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The Effects Of Hiroshima On The Hibakusha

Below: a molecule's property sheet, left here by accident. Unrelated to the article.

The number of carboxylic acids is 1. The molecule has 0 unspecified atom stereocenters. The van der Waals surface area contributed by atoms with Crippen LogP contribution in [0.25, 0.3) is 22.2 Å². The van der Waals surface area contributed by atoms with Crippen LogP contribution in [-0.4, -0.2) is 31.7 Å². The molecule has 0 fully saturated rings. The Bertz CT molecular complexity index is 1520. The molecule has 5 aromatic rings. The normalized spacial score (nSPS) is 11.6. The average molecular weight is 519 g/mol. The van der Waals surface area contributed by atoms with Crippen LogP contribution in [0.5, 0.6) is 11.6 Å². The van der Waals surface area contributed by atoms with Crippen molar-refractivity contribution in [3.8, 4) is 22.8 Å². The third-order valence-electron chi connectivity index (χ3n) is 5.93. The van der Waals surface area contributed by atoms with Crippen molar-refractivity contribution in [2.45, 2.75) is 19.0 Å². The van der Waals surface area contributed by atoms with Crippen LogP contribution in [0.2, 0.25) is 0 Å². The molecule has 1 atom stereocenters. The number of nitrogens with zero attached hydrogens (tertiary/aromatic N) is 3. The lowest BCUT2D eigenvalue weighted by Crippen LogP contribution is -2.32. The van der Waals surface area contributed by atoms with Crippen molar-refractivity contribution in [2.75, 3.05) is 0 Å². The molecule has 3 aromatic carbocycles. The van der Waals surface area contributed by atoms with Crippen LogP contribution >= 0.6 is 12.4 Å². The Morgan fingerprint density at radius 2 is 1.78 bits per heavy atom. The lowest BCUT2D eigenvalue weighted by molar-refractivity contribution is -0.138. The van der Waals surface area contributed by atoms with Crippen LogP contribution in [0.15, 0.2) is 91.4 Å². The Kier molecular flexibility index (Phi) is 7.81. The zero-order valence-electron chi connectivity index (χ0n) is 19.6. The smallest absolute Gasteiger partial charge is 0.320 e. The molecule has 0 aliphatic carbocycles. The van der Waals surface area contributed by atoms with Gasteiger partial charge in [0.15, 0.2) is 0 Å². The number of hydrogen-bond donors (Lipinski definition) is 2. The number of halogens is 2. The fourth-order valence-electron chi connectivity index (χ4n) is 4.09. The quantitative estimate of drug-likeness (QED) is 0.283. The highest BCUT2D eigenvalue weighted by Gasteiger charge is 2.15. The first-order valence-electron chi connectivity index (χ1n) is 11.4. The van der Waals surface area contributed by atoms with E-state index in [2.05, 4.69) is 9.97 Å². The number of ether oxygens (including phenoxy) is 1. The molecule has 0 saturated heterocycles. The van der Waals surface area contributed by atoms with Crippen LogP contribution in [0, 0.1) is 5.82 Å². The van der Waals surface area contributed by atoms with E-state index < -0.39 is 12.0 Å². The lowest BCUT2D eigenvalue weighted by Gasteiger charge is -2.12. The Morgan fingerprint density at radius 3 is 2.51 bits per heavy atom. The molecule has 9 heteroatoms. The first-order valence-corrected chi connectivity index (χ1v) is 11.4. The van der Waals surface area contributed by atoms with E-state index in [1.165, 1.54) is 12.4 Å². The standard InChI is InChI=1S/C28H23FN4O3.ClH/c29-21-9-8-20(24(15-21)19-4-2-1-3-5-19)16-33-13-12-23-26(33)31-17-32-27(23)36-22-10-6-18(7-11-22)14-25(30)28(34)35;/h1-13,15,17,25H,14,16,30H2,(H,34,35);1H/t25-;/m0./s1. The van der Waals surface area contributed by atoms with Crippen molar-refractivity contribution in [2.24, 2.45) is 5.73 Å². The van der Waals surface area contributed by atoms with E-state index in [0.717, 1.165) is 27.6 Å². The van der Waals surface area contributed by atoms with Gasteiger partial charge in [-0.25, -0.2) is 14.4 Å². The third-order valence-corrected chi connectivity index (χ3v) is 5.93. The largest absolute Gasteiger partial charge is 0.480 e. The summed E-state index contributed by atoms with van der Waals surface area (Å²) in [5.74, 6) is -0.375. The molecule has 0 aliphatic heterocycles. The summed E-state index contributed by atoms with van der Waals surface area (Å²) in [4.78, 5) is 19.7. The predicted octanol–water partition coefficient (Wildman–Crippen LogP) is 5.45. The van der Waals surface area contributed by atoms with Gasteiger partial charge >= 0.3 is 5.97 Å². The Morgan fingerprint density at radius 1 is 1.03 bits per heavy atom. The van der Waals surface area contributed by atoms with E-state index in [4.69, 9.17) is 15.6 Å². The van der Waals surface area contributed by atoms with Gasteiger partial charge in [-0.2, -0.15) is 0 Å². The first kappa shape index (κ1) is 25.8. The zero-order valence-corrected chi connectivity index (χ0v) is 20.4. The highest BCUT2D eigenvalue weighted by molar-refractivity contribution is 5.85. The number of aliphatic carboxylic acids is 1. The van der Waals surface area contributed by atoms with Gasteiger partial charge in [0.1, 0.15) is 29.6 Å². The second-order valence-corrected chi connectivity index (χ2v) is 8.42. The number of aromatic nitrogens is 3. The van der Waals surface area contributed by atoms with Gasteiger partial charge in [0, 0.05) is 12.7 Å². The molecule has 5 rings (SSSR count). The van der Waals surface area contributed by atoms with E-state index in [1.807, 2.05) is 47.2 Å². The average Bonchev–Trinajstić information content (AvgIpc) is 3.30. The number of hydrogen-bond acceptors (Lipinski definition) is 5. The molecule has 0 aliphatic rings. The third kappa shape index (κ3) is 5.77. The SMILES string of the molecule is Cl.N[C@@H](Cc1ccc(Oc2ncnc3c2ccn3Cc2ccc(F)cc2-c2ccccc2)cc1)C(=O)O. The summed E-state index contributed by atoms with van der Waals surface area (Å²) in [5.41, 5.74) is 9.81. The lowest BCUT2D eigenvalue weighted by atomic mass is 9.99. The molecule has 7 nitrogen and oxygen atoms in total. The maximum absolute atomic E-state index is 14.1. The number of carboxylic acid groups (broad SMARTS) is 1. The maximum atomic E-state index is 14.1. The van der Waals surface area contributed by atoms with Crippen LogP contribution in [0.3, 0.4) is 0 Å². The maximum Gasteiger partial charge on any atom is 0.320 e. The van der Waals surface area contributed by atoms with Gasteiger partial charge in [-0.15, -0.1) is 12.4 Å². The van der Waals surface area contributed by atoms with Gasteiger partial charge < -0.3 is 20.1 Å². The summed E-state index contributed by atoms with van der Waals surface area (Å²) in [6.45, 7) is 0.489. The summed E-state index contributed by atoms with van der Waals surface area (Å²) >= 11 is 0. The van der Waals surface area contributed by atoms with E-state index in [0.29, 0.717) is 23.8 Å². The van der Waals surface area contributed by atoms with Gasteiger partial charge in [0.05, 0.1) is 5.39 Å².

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I am researching the effects of Hiroshima on the “hibakusha” to better understand World War II and the nuclear warfare narrative. The devastation left by the atomic bombings of Nagasaki and Hiroshima should serve as a reminder of the damage that it can do. The Manhattan Project allowed America to develop and research nuclear weapons. This would lead to the United States deploying Nuclear weapons on Nagasaki and Hiroshima, which would force Japan to surrender to the allies on August 15, 1945, unwillingly. The effect and impact of the atomic bombing of the Japanese people are understudied. Hiroshima demonstrated the power America’s atomic bomb and is often celebrated for its power, but commentary about the human consequences on the “hibakusha” is shunned from the larger narrative of World War II. In Japan, "hibakusha" means "the people affected by the explosion." It is crucial to include and study the “hibakusha” to understand and grasp the damage that a nuclear war can inflict on those involved. The medical and social effects of the bomb altered the lives of many Japanese civilians and these individuals are forgotten in World War II’s narrative. The experiences of the “hibakusha” are not well documented because they often remain silent about their suffering. These experiences not well known and need to be remembered as an important part of Japanese-American history. The bomb altered the lives of Japanese civilians and made them minorities in their own country. The U.S.
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